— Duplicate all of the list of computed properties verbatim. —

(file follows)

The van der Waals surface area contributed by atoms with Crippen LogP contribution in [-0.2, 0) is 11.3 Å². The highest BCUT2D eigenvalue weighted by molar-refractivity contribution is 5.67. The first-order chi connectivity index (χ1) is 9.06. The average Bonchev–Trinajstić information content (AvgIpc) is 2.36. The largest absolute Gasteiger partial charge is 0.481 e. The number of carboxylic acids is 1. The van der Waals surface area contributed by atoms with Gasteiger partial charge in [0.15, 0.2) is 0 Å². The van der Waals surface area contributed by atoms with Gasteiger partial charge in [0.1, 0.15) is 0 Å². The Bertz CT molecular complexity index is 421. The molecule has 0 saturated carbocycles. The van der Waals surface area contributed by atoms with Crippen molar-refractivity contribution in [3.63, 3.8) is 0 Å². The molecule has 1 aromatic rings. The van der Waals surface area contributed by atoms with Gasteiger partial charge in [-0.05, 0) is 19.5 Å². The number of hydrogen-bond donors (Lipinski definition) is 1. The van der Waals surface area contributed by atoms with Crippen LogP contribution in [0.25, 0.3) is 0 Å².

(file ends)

The van der Waals surface area contributed by atoms with Crippen LogP contribution in [-0.2, 0) is 11.3 Å². The highest BCUT2D eigenvalue weighted by molar-refractivity contribution is 5.67. The first-order chi connectivity index (χ1) is 9.06. The average Bonchev–Trinajstić information content (AvgIpc) is 2.36. The largest absolute Gasteiger partial charge is 0.481 e. The number of carboxylic acids is 1. The van der Waals surface area contributed by atoms with Gasteiger partial charge in [0.15, 0.2) is 0 Å². The van der Waals surface area contributed by atoms with Gasteiger partial charge in [0.1, 0.15) is 0 Å². The Bertz CT molecular complexity index is 421. The molecule has 0 saturated carbocycles. The van der Waals surface area contributed by atoms with Crippen molar-refractivity contribution in [3.63, 3.8) is 0 Å². The molecule has 1 aromatic rings. The van der Waals surface area contributed by atoms with Gasteiger partial charge in [-0.05, 0) is 19.5 Å². The number of hydrogen-bond donors (Lipinski definition) is 1. The van der Waals surface area contributed by atoms with Crippen LogP contribution in [0.25, 0.3) is 0 Å².